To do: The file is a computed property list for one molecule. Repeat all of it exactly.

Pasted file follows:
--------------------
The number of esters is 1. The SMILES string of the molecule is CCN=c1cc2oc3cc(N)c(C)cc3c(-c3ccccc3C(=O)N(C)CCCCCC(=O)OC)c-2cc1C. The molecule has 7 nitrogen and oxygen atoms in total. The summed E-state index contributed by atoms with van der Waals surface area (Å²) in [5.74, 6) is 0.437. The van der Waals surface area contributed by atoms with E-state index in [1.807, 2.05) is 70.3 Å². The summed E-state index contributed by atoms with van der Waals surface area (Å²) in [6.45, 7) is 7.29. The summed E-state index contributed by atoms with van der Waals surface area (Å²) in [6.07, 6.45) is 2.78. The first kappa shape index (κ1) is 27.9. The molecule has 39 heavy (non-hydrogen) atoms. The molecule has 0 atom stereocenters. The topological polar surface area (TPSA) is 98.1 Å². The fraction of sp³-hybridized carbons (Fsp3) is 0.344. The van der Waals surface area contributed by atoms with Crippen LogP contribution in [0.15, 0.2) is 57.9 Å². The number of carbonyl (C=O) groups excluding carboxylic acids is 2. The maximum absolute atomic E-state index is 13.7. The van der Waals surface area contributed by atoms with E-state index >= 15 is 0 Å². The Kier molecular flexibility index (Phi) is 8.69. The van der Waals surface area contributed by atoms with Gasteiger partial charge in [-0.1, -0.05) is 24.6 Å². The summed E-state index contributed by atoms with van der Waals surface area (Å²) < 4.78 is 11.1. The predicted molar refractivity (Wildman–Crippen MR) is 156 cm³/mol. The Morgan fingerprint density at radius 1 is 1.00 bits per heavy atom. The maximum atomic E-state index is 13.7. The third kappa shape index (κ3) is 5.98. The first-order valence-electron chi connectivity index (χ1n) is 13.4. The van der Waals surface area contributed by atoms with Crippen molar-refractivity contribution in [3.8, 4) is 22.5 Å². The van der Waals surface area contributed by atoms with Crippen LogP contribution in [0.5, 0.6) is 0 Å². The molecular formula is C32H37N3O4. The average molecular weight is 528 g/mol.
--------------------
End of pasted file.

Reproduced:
The number of esters is 1. The SMILES string of the molecule is CCN=c1cc2oc3cc(N)c(C)cc3c(-c3ccccc3C(=O)N(C)CCCCCC(=O)OC)c-2cc1C. The molecule has 7 nitrogen and oxygen atoms in total. The summed E-state index contributed by atoms with van der Waals surface area (Å²) in [5.74, 6) is 0.437. The van der Waals surface area contributed by atoms with E-state index in [1.807, 2.05) is 70.3 Å². The summed E-state index contributed by atoms with van der Waals surface area (Å²) in [6.45, 7) is 7.29. The summed E-state index contributed by atoms with van der Waals surface area (Å²) in [6.07, 6.45) is 2.78. The first kappa shape index (κ1) is 27.9. The molecule has 39 heavy (non-hydrogen) atoms. The molecule has 0 atom stereocenters. The topological polar surface area (TPSA) is 98.1 Å². The fraction of sp³-hybridized carbons (Fsp3) is 0.344. The van der Waals surface area contributed by atoms with Crippen LogP contribution in [0.15, 0.2) is 57.9 Å². The number of carbonyl (C=O) groups excluding carboxylic acids is 2. The maximum absolute atomic E-state index is 13.7. The van der Waals surface area contributed by atoms with E-state index >= 15 is 0 Å². The Kier molecular flexibility index (Phi) is 8.69. The van der Waals surface area contributed by atoms with Gasteiger partial charge in [-0.1, -0.05) is 24.6 Å². The summed E-state index contributed by atoms with van der Waals surface area (Å²) < 4.78 is 11.1. The predicted molar refractivity (Wildman–Crippen MR) is 156 cm³/mol. The Morgan fingerprint density at radius 1 is 1.00 bits per heavy atom. The maximum atomic E-state index is 13.7. The third kappa shape index (κ3) is 5.98. The first-order valence-electron chi connectivity index (χ1n) is 13.4. The van der Waals surface area contributed by atoms with Crippen molar-refractivity contribution in [3.8, 4) is 22.5 Å². The van der Waals surface area contributed by atoms with Crippen LogP contribution in [0.5, 0.6) is 0 Å². The molecular formula is C32H37N3O4. The average molecular weight is 528 g/mol.